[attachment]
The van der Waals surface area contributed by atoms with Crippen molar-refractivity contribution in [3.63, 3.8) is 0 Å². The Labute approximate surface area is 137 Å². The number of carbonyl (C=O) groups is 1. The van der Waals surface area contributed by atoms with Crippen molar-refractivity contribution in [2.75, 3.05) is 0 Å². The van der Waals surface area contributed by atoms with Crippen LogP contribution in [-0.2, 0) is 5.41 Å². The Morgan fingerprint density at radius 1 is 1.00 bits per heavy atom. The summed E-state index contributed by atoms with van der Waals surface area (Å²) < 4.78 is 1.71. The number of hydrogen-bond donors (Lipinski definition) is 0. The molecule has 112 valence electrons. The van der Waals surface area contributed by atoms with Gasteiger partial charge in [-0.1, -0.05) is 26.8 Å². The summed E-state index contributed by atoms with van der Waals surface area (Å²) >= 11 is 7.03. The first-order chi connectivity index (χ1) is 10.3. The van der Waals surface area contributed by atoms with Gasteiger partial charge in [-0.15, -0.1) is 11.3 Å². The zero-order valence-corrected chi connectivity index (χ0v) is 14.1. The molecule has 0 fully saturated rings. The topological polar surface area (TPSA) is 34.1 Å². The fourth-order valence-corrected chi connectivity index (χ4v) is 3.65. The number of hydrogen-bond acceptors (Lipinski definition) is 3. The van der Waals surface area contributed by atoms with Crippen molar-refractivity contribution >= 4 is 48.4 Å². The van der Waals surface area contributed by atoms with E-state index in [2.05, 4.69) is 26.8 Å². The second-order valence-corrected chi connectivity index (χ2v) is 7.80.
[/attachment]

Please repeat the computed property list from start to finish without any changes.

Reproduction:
The van der Waals surface area contributed by atoms with Crippen molar-refractivity contribution in [3.63, 3.8) is 0 Å². The Labute approximate surface area is 137 Å². The number of carbonyl (C=O) groups is 1. The van der Waals surface area contributed by atoms with Crippen molar-refractivity contribution in [2.75, 3.05) is 0 Å². The van der Waals surface area contributed by atoms with Crippen LogP contribution in [-0.2, 0) is 5.41 Å². The Morgan fingerprint density at radius 1 is 1.00 bits per heavy atom. The summed E-state index contributed by atoms with van der Waals surface area (Å²) < 4.78 is 1.71. The number of hydrogen-bond donors (Lipinski definition) is 0. The molecule has 112 valence electrons. The van der Waals surface area contributed by atoms with Gasteiger partial charge in [-0.1, -0.05) is 26.8 Å². The summed E-state index contributed by atoms with van der Waals surface area (Å²) >= 11 is 7.03. The first-order chi connectivity index (χ1) is 10.3. The van der Waals surface area contributed by atoms with Gasteiger partial charge in [-0.15, -0.1) is 11.3 Å². The zero-order valence-corrected chi connectivity index (χ0v) is 14.1. The molecule has 0 fully saturated rings. The topological polar surface area (TPSA) is 34.1 Å². The fourth-order valence-corrected chi connectivity index (χ4v) is 3.65. The number of hydrogen-bond acceptors (Lipinski definition) is 3. The van der Waals surface area contributed by atoms with Crippen molar-refractivity contribution >= 4 is 48.4 Å². The van der Waals surface area contributed by atoms with E-state index in [2.05, 4.69) is 26.8 Å². The second-order valence-corrected chi connectivity index (χ2v) is 7.80.